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The CHAIRMAX. This is the Court of Claims.
Mr. TANNER. I have stated this and I want to preface it by say. ing that there is not one dollar wasted in the Court of Claims; we buy at the very lowest prices and we buy only the things that it is absolutely necessary for us to have, but we can not run the Court of Claims on an appropriation of $5,000 a year. We had $6,800 last year, and every dollar of it was expended with the greatest care and with the utmost economy, and it just carried us through the year. My estimates for this year were a trifle over $6,800.
Mr. Cannon. I do not want to go into it fully, but how much do
Mr. Canxon. That is for use during the balance of this fiscal year?
Mr. TANNER. Yes, sir; it will take $3,600, and we have practically $1,800.
Mr. Canxon. So you think you will need an additional $1,800 for the balance of the year!
Mr. TANNER. Yes, sir.
Mr. Cannox. You were talking about electric fans. I think the Court of Claims is entitled to electric fans.
Mr. TANNER. I spoke about the electric fans as being outside of the ordinary running expenses. What I was discussing when you came in were matters we ought to have which are not within the ordinary running expenses of the court; we can not have them because our running expenses do not allow us to purchase them; we have not enough money; the money I am now asking for is for the ordinary expenses of the court, and it is merely for stationery, fuel. light, heat, power, and things of that kind that we must actually have to live.
Mr. CANNON. There is no question about your getting it if that is correct. Is it a deficiency for the balance of this year?
Mr. TANNER. Yes, sir: it is.
Mr. CANNON. Then the hearings will show, and I will not take up any further time of the subcommittee, because I can read the facts in the record. We had better abolish the Court of Claims unless we give it what is necessary to heat it in the winter and make it comfortable in the summer.
Mr. TANNER. Well, sir, we are at your mercy.
Mr. Cannon. I am in favor of giving the Court of Claims what is necessary for it to function and function with comfort.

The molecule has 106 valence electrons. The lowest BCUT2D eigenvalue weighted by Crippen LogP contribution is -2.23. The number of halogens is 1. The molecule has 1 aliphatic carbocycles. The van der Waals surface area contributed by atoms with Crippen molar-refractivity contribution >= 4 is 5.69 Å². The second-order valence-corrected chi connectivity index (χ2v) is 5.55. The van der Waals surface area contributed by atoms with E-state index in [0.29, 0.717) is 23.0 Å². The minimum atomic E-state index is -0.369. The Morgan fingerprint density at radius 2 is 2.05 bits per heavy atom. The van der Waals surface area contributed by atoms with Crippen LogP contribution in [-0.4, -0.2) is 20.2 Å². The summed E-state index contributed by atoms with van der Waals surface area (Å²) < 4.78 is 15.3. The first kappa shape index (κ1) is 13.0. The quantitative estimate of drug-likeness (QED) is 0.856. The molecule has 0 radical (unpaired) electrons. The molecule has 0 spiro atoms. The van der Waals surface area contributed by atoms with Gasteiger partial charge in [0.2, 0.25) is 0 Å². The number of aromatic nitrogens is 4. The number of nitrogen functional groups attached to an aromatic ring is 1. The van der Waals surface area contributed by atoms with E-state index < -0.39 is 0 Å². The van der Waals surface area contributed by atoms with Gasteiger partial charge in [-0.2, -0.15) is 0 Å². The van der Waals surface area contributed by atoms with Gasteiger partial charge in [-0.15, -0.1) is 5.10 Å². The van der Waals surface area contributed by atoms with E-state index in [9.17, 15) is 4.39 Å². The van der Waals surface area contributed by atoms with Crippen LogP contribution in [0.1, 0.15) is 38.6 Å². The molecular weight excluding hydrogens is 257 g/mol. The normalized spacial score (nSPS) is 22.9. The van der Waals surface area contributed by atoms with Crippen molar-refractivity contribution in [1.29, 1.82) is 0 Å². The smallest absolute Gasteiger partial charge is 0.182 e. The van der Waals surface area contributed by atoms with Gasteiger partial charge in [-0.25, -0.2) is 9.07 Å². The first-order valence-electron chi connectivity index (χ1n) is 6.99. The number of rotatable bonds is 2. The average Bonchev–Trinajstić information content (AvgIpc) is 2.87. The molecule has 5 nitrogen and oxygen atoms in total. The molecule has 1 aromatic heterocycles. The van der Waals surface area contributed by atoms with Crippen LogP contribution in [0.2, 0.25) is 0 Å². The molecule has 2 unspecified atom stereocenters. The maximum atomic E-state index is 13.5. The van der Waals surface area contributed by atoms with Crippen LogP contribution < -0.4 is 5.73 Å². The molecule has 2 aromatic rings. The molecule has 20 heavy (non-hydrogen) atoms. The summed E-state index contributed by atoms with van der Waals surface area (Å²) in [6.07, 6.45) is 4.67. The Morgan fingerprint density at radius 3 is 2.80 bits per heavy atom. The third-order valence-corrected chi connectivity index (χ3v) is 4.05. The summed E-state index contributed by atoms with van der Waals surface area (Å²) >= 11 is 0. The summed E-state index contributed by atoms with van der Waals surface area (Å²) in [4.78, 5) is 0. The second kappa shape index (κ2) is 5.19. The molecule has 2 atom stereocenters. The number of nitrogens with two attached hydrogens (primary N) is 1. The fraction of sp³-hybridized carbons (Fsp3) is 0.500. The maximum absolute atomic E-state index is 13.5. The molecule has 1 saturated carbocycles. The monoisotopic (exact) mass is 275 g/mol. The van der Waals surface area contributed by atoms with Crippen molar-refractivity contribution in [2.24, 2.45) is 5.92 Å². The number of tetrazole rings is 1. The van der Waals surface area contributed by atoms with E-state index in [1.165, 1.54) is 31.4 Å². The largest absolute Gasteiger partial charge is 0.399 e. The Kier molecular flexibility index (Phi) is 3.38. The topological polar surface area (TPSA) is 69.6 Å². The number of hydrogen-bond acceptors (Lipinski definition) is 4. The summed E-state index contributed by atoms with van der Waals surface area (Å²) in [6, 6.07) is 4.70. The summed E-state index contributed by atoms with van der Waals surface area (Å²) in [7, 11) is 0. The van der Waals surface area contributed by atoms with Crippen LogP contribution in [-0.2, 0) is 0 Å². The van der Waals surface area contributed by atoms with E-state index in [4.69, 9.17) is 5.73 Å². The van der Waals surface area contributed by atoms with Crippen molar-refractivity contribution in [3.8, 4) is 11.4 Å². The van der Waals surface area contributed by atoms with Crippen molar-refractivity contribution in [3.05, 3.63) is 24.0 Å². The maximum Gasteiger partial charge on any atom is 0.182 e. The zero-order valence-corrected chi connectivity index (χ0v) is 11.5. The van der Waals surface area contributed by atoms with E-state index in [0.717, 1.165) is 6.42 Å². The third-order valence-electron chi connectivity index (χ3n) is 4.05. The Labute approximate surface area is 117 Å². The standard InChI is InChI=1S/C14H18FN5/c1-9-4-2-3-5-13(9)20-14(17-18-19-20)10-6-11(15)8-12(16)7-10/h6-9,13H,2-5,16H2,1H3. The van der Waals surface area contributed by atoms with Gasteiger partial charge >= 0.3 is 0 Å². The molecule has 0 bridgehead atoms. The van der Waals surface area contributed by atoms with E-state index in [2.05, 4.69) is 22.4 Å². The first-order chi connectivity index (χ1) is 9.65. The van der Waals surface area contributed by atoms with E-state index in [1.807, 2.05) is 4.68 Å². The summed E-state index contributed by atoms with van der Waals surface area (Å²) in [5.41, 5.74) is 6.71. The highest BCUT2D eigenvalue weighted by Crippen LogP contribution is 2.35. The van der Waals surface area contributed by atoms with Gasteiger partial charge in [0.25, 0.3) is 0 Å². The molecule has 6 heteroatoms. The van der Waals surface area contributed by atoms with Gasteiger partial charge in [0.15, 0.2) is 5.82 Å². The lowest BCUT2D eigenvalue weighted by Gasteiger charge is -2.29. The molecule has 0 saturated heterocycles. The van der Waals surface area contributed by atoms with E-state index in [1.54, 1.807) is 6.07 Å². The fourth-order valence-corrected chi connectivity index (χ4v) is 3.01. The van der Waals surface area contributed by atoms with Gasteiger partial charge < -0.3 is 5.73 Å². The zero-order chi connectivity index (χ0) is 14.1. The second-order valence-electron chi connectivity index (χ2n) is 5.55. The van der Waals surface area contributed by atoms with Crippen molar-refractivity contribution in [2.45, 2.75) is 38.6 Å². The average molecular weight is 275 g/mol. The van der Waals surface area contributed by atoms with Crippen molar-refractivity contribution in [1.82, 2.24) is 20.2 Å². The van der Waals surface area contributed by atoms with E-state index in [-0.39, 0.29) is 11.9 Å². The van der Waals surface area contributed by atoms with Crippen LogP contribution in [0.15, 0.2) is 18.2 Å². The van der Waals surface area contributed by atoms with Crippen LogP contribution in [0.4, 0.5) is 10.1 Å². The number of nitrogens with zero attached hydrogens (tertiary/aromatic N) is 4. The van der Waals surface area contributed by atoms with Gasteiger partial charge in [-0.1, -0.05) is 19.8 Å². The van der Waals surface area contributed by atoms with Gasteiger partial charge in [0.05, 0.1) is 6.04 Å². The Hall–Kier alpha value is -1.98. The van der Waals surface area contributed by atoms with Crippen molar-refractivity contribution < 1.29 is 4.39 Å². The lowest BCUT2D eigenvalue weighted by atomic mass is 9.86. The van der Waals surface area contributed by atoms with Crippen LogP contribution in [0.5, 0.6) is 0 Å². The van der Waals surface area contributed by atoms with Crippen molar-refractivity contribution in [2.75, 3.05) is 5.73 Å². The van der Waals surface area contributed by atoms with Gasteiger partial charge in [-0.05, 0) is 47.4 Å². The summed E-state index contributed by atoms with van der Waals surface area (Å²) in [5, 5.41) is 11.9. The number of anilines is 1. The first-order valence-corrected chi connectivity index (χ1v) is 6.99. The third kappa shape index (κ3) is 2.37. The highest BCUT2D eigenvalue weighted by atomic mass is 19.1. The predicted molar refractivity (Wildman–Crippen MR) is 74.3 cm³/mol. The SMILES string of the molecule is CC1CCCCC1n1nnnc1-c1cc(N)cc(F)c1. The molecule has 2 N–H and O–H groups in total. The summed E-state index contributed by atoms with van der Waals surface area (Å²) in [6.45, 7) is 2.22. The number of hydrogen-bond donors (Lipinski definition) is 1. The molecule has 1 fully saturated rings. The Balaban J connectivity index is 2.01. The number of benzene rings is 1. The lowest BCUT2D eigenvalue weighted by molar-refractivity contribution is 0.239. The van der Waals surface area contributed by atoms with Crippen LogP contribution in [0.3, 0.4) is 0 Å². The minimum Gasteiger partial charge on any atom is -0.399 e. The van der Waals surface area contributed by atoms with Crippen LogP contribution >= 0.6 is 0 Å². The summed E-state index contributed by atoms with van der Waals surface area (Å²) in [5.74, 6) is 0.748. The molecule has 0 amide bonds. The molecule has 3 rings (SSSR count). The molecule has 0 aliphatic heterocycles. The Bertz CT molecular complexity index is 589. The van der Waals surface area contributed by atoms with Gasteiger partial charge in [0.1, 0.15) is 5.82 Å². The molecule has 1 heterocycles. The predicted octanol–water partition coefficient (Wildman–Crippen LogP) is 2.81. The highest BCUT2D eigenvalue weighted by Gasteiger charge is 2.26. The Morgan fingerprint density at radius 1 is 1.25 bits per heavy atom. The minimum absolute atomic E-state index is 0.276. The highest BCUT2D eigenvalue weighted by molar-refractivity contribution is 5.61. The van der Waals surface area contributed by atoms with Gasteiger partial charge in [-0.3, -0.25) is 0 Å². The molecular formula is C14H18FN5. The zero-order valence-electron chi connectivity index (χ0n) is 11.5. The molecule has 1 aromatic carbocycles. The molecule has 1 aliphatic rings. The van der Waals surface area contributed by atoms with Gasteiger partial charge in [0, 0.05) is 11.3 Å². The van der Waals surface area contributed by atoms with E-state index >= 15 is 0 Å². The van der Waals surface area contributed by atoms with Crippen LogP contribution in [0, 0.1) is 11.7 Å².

TUESDAY, FEBRUARY 14, 1922. POST OFFICE DEPARTMENT.
STATEMENT OF MR. THOMAS J. HOWELL, ASSISTANT CHIEF CLERK.
FUEL, REPAIRS TO HEATING, LIGHTING, ICE, AND POWER PLANT, ETC. The CHAIRMAN. For contingent expenses, fuel, repairs, etc., you are asking $10,000.
Mr. HOWELL. This additional amount is necessary on account of the increased cost of fuel, due to the fact that it is necessary for the department to burn anthracite coal in order to avoid violating the smoke law of the District of Columbia and to enable the department to make certain needed repairs and improvements to the present equipment which will permit the burning of bituminous coal 24 hours a day and also decrease the amount of coal consumed in a given period.
The CHAIRMAX. When did you commence using anthracite coal?
Mr. HOWELL. Since the war; we commenced using anthracite coal about May, 1921.
The CHAIRMAN. Did you have any trouble before that?
Mr. HOWELL. That was after the war. I will go back a little bit. During President Roosevelt's administration, the President wrote a letter to the Postmaster General about violation of the smoke law
The CHAIRMAN (interposing). I know all about that. It will not be necessary to go into that.
Mr. HOWELL. We have been burning anthracite coal ever since that time, or up until the late war. During the war we had to go back to burning soft coal, because we were fortunate to get any kind of coal. The health officer realized the condition and did not vigorously enforce the law; but since the war the health officer has got into the saddle again and is now vigorously enforcing this smoke law. With our equipment we can not burn bituminous coal without making a smoke but we can burn anthracite coal without making smoke at a much greater expense to the Government.
The CHAIRMAN. You asked $65,000 for 1923 for this purpose and why should you want $70,000 for 1922?
Mr. HOWELL. We asked for $65,000 because we figured the price of coal would probably go down at least $1 per ton.
The CHAIRMAN. You can get along on the $60,000 that you have, can you not?
Mr. HOWELL. No, sir; we can not.
Mr. HOWELL. No, sir; out of the total appropriation.
Mr. HOWELL. Our average price for 4,412 tons of bituminous coal was $9.34 per ton; for 982 tons of anthracite pea coal the average price was $10.03 per ton; for 6 tons anthracite chestnut, $12.83 per ton.
The CHAIRMAN. How much does that amount to?
The CHAIRMAN. How many tons of coal do you contemplate burning under this estimate?
Mr. HOWELL. We expect to burn the same amount or tonnage, escept that the ratio of hard and soft coal will be different. For the first five months of the fiscal year it ran about 50-50 hard and soft, but now the ratio is 66 per cent soft and 34 per cent hard. This ratio will vary. We are paying now for hard coal $10.55 per ton.
The CHAIRMAN. That is for hard coal?
Mr. HOWELL. Yes, sir; pea coal, as against, during January, $7.54 per ton for soft coal.
The CHAIRMAX. Where do you get your coal!
The CHAIRMAN. A man was here a few moments ago who said that it cost $12.69 per ton at the White House.
Mr. HOWELL. That is, delivered at the curb.
Mr. HOWELL. During the first five months of this year we burned hard coal during the daytime. That is the time the heaviest load is imposed upon the power plant. After 5 o'clock at night we are able to burn soft coal without violating the law, because we are not carrying any load to speak of. During the first five months of the fiscal
year we ran about 50-50, but after I appeared before the committee on the regular appropriations for 1923 we started to experiment a little further. During the daytime we tried a mixture of 50-50 anthracite and bituminous coal. Tře are business men down at the Post Office Department and do not like the idea of paying $10.55 for coal when we can get the same, if not better, results with soft coal at $7.54 per ton-